Trees and leaves and dead branches fell and landed straight down into piles, confused lines that looked like they could have been the end of the earth, like proof to conspiracy theorists that the earth was indeed flat. What locals called hills I called mountains—inclines going straight up from traffic lights into neighborhoods that reminded me of Mt. Olympus standing high above the mortals. The woods behind the doctor’s house were made for kids like us—wanderers, explorers, curious boys and girls prone to unpredictable fits and bouts of stupidity. Very little grass made the forest bed, but it was plush with all that had fallen: pine needles and moss and leaves and mushrooms and mounds of pliable sap moving like glaciers out from the base of pine trees. Heather led the way, with her brother close behind. We tried to match her footprints stride-for-stride but her brother’s were much too small and mine just too long to cover her tracks. Instead, I slid more than I walked behind.

The gentle rush of water—you could hear it well before any of your other senses picked it up in the distance. Then came the smells and the taste of pine and rock in the air. Iron ore and flavors like rosemary. When I finally saw it, it was through the trees, at the bottom of the hillside. If I stopped moving to focus my eyes, I could catch a right angle through the leafy canopy and steal a glimpse of the creek as it poked over rocks.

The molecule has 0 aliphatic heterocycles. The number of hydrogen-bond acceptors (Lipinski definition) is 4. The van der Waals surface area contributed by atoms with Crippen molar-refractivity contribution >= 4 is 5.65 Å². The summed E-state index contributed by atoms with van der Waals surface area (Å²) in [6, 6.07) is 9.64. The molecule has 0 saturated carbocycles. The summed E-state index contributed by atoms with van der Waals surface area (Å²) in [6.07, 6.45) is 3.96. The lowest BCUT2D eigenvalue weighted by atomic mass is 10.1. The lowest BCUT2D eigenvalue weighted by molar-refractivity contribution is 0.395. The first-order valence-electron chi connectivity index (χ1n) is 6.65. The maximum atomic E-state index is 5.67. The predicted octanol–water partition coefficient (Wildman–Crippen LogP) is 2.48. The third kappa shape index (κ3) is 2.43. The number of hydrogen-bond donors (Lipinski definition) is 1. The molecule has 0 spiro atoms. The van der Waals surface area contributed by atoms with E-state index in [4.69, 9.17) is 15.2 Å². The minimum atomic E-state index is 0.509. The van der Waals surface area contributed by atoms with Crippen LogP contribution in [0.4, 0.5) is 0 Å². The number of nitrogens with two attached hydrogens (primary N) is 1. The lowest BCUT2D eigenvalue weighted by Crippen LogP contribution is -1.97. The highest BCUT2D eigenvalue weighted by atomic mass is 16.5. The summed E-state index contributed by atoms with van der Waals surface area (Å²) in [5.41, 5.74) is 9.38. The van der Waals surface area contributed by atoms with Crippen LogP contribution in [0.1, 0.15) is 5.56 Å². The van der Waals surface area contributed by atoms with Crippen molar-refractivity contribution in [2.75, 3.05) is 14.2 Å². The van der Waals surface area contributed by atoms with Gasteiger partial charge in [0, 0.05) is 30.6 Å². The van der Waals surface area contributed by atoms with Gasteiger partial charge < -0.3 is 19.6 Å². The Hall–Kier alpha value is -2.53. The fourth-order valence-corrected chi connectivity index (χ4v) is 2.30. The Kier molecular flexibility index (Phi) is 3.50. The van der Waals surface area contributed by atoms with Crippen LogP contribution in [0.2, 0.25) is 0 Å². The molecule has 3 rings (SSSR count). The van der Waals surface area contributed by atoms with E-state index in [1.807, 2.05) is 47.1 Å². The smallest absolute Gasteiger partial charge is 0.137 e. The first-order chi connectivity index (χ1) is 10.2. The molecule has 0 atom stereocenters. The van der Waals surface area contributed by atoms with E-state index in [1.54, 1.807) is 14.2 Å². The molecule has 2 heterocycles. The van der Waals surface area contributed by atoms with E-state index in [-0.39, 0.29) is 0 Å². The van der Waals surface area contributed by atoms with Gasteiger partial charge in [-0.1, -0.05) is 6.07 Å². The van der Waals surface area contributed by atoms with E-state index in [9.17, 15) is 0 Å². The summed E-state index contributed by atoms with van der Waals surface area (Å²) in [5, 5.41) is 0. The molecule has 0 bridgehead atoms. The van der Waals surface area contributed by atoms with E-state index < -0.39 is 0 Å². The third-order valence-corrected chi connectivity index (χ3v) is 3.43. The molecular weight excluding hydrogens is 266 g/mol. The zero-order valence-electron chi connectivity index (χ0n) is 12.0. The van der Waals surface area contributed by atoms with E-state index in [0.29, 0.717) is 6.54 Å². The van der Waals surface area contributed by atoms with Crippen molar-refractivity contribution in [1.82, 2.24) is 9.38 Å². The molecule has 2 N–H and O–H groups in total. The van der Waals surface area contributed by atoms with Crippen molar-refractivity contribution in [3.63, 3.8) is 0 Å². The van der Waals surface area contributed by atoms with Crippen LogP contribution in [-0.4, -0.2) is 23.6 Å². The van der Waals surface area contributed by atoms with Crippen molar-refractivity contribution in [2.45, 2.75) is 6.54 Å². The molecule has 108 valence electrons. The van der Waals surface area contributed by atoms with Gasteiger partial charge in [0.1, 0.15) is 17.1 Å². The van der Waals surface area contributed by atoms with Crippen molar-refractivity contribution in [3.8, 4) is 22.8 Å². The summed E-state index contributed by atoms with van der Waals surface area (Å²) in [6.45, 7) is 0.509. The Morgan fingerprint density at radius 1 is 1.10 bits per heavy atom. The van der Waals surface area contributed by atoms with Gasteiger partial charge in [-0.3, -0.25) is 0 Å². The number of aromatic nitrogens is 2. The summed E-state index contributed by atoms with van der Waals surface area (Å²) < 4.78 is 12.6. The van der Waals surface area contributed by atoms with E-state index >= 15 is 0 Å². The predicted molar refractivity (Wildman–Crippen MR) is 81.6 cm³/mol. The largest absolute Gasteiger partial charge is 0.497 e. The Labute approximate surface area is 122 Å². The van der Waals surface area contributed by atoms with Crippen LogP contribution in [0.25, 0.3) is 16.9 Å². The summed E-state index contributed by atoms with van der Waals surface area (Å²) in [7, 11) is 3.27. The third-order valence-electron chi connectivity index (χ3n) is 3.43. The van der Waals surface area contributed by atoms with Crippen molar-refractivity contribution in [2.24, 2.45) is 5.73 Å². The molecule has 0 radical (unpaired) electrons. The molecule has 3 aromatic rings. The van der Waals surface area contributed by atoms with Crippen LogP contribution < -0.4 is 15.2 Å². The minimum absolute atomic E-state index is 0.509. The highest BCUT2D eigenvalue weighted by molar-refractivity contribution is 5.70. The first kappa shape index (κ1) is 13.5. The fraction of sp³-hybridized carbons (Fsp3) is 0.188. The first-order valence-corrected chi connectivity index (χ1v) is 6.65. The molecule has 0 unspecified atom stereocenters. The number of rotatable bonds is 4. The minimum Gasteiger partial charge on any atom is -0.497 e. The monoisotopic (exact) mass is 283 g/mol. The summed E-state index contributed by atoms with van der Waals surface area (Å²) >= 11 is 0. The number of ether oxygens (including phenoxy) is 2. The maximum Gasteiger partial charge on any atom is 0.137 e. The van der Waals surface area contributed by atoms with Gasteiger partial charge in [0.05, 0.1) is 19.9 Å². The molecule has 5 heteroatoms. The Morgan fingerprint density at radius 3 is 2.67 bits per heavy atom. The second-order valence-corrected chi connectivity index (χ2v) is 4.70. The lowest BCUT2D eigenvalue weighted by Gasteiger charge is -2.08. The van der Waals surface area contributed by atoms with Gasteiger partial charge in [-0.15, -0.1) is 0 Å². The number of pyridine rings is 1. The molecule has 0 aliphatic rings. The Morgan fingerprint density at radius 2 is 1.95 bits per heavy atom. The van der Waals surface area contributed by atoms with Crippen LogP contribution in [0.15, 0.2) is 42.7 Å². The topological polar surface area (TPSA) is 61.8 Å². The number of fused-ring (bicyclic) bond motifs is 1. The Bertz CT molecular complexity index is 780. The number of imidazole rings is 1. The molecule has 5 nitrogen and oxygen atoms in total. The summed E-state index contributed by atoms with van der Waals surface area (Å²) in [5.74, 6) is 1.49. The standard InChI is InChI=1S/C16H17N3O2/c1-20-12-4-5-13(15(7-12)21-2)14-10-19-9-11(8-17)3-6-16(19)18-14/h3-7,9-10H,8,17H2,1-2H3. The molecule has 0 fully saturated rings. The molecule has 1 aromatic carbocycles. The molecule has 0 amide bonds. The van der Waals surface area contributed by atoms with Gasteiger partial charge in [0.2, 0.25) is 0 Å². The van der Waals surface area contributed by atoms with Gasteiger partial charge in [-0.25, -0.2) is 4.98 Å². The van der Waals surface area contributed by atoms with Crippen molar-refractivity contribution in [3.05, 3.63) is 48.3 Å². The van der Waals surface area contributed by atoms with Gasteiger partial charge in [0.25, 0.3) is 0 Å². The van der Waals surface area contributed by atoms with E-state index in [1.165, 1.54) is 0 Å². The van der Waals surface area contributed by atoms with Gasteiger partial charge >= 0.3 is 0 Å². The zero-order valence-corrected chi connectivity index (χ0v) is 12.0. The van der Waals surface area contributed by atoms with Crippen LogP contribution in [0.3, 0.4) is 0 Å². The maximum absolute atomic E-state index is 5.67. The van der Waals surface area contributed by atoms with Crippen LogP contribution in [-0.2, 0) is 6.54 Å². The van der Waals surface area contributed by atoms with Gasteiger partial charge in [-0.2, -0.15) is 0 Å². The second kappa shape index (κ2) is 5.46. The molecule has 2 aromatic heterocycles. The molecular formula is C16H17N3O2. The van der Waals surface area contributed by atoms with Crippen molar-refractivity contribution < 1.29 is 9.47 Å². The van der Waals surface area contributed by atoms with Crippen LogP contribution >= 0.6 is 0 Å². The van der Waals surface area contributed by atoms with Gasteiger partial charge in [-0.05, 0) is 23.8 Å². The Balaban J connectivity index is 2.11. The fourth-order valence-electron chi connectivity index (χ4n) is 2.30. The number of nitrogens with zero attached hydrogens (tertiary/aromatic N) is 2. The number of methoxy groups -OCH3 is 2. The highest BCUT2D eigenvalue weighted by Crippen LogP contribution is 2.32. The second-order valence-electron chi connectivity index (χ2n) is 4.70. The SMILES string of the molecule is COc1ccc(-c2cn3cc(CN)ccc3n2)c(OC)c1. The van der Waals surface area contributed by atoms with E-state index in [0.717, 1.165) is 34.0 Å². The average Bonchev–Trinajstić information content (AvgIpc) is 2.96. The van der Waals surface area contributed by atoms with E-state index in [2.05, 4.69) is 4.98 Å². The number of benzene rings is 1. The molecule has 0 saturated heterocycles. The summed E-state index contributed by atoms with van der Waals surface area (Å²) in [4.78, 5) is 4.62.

Heather called it a brook and slapped her brother on the top of the head when he insisted it was an ocean. “No, stupid,” she said. “Do you see any sand? Do you see any boats? Or any seagulls? Or seaweed? Or do you see any waves? And what about a lifeguard?”

“What’s a lifeguard?” he asked.

“I’m your lifeguard,” she said. Heather intended to lead us across the creek to the other side by stepping on large smooth rocks that were just treading water themselves but provided a small platform to stand, to leap, to escape, to cross without getting wet. Her brother followed without protest or struggle, stepping on the same rocky path, foot-to-foot, trying to match her stride-for-stride, nearly blowing his sister’s tire from behind. “Slow down,” she said. I was still standing along the shore. In my mind, I was a boy diving into the deep end of the pool for the first time. My sneakers are brand new. If I get them wet my mother will slap my face and pull my hair and find something Southern to beat on me with—a boot, a cowboy buckle, a leather strap. Heather tried to get me across. She was persuasive. She knew what to do. “If you come with us, I’ll show you mine,” she said. “And you don’t even have to show me yours.” My what? Her what? Taken by the arm, Heather’s hands were much rougher than I thought they’d be, more like what I imagined Millie’s would have felt like after all those years keeping the doctor straight, like the pads of an old dog. I pulled away, but we made it to the first stone. My sneakers, new as they were, slid but I stayed upright. The creek snapped at me, water splashing, like a salmon coming to spawn, then die.